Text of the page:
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Black Swan, White Raven
edited by Ellen Datlow and Terri Windling
Avon Books, 366 pages

Black Swan, White Raven
Ellen Datlow
Ellen Datlow was the fiction editor of OMNI from 1981 until it folded earlier this year. She now works as the fiction editor of SCIFI.COM. Her well-deserved reputation as an editor for both this series and for the Fairy Tale Anthologies series (both with Terri Windling) has garnered her numerous awards.

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Terri Windling
Terri Windling is a five-time World Fantasy Award winner, a consulting fantasy editor at Tor, the author of The Wood Wife (winner of the Mythopoeic Award) and other fiction, and writes a popular folklore column for Realms of Fantasy magazine.

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A review by Georges T. Dodds

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I must say that I approached this book with some preconceptions of what a fairy tale should be -- what sort of a fairy tale anthology doesn't have a single tale beginning with "once upon a time?" Having read or been read the fairy tales of the Grimm brothers, Hans Christian Andersen, Charles Perrault, the Comtesse d'Aulnoy, and Andrew Lang's coloured fairy books, I was expecting exactly what the editors of this collection were trying to avoid and recast in a modern context. As the editors point out in their introduction, much Victorian fairy tale material was sanitized in terms of both sexuality and violence from earlier sources designed for an adult readership. Many tales of the French contes des fees writers like Perrault and d'Aulnoy, were thinly veiled commentaries on members of the French court, intended for adults.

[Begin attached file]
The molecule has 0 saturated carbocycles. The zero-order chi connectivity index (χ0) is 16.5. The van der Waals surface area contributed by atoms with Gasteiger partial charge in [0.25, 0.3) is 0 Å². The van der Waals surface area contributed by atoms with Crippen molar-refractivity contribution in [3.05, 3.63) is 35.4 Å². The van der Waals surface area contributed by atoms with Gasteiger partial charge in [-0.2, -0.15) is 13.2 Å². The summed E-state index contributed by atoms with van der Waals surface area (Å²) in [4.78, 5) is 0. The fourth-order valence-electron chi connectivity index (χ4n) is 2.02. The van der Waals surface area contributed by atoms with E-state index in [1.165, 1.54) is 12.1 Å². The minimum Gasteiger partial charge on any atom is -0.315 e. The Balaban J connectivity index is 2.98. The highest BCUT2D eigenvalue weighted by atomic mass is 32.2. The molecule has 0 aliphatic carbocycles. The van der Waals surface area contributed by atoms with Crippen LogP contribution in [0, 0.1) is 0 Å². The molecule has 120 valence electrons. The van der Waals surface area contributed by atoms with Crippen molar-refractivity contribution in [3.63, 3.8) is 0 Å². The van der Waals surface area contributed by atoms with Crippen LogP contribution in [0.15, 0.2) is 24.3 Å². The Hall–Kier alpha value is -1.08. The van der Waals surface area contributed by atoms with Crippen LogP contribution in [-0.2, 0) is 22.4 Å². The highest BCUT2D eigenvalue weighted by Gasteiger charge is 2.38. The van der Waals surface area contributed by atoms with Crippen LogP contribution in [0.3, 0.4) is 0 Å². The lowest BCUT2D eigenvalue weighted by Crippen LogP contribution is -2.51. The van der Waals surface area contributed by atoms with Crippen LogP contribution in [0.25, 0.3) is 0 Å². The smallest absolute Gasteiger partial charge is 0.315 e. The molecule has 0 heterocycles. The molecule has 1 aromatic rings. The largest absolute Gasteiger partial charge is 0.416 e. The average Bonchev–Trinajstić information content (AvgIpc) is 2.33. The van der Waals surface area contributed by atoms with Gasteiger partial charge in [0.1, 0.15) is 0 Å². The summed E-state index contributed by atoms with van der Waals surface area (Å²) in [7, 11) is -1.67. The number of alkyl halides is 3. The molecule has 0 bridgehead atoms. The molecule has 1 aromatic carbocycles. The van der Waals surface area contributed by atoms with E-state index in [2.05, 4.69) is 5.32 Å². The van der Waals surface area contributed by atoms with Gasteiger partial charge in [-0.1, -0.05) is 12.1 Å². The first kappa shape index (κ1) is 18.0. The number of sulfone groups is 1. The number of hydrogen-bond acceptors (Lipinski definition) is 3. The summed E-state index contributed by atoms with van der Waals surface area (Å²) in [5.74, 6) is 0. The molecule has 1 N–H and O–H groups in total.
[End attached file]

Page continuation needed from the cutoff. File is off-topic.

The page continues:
The first somewhat unexceptional tale, "The Flounder's Kiss" by Michael Cadnum, is a retelling of Grimm's "The Fisherman and His Wife," except that this time the nagging avaricious wife gets wished away by her husband. In "The Black Fairy's Curse" by Karen Joy Fowler, Sleeping Beauty is dreaming about giving herself to her lover, when at the most inopportune moment some prince goes and wakes her with a kiss: bummer! In Michael Blumlein's "Snow in Dirt," Joe Average discovers Sleeping Beauty while digging in his back yard. Awakened by a kiss, she blossoms into a top model, self-destructs as she ages, and finally falls asleep again when given a new rejuvenation drug. In the following tale, "Riding the Red" by Nalo Hopkinson, the wolf is a metaphor for sex-hungry men and red for a young woman's coming of age in this cautionary tale. "No Bigger Than My Thumb," by Esther Friesner, is a tale of a witch's revenge on the haughty lord who cannot father a legitimate child, but managed to sire a child with her. She magically implants the free-living thumb-sized foetus of her child into the lord where it can grow to maturity inside him, ouch! This is followed by Joyce Carol Oates' "In the Insomniac Night." This tale of a woman on the brink of insanity after her divorce didn't seem to me to tie in very well with any fairy tale I knew or with the general theme of the other stories. At this point, about a quarter of the way through the book, I began to lose interest, to some extent due to the strongly feminist slant of many of the stories. Brand me a typical testosterone-driven sexist pig, but stories of women's menses and oppression leave me cold. Steve Rasnic Tem's poem "The Little Match Girl," though not in this theme, didn't do much to raise my hopes.